Day-Around Order

Definition of 'Day-Around Order'


An order that cancels and replaces a previously submitted day order, producing a new request with an adjusted volume or price limit. The term is primarily used by traders in the general equities market. As with a day order, the day-around will expire by the end of the business day.

Investopedia explains 'Day-Around Order'


A day-around order simplifies the cancellation and reorder process in trading by combining a cancel order form with a day order. For example, let's say that an investor submits a day order to purchase stock XYZ with a limit at $50. The investor hears some detrimental news surrounding company XYZ and wants to lower the limit on the day order. Instead of submitting a cancel order form and submitting another day order, the investor can simply submit a day-around order with a new limit price.


Filed Under:

comments powered by Disqus
Hot Definitions
  1. Leased Bank Guarantee

    A bank guarantee that is leased to a third party for a specific fee. The issuing bank will conduct due diligence on the creditworthiness of the customer looking to secure a bank guarantee, then lease a guarantee to that customer for a set amount of money and over a set period of time, typically less than two years.
  2. Degree Of Financial Leverage - DFL

    A ratio that measures the sensitivity of a company’s earnings per share (EPS) to fluctuations in its operating income, as a result of changes in its capital structure. Degree of Financial Leverage (DFL) measures the percentage change in EPS for a unit change in earnings before interest and taxes (EBIT).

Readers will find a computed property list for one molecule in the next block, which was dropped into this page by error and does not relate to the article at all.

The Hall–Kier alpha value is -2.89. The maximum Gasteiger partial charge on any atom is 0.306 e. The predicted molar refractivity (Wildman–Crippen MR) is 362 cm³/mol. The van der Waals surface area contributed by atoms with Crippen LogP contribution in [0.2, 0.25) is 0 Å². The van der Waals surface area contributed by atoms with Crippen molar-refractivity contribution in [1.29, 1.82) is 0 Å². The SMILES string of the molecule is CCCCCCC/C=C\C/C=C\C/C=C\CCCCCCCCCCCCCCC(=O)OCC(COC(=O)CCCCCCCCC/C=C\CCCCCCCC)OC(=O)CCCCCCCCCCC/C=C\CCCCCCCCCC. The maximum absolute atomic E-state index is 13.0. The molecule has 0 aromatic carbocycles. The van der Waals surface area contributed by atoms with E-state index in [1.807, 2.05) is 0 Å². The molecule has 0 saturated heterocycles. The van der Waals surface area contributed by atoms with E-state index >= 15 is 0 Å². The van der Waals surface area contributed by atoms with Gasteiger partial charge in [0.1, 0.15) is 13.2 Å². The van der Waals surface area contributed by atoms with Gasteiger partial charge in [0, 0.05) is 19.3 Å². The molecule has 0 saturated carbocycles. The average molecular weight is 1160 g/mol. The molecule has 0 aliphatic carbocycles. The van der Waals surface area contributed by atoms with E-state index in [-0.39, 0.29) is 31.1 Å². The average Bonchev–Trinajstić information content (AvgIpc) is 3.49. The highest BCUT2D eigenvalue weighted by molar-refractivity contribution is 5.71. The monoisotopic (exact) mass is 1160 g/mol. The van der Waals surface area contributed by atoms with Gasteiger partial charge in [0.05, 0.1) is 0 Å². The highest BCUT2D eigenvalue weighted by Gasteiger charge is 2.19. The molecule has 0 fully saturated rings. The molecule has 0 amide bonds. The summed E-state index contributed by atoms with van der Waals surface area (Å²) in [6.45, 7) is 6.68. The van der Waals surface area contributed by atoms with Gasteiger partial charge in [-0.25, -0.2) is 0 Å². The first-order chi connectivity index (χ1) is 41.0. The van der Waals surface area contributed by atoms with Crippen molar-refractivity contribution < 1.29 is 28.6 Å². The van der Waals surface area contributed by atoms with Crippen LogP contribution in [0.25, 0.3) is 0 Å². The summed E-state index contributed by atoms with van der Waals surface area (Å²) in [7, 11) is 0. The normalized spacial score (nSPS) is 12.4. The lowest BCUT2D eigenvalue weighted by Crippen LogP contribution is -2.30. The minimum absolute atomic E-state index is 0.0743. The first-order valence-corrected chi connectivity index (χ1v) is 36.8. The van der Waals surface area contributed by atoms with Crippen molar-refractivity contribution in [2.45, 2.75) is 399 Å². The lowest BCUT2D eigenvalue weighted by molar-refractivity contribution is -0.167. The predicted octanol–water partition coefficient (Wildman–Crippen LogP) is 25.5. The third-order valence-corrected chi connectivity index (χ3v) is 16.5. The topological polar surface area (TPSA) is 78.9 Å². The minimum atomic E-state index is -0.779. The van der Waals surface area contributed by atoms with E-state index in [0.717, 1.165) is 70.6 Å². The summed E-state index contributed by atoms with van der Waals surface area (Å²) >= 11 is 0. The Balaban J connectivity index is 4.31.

3. Jeff Bezos

    Self-made billionaire Jeff Bezos is famous for founding online retail giant Amazon.com.
  4. Re-fracking

    Re-fracking is the practice of returning to older wells that had been fracked in the recent past to capitalize on newer, more effective extraction technology. Re-fracking can be effective on especially tight oil deposits – where the shale products low yields – to extend their productivity.
  5. TIMP (acronym)

    'TIMP' is an acronym that stands for 'Turkey, Indonesia, Mexico and Philippines.' Similar to BRIC (Brazil, Russia, India and China), the acronym was coined by and investor/economist to group fast-growing emerging market economies in similar states of economic development.
  6. Pension Risk Transfer

    When a defined benefit pension provider offloads some or all of the plan’s risk – e.g.: retirement payment liabilities to former employee beneficiaries. The plan sponsor can do this by offering vested plan participants a lump-sum payment to voluntarily leave the plan, or by negotiating with an insurance company to take on the responsibility for paying benefits.
Trading Center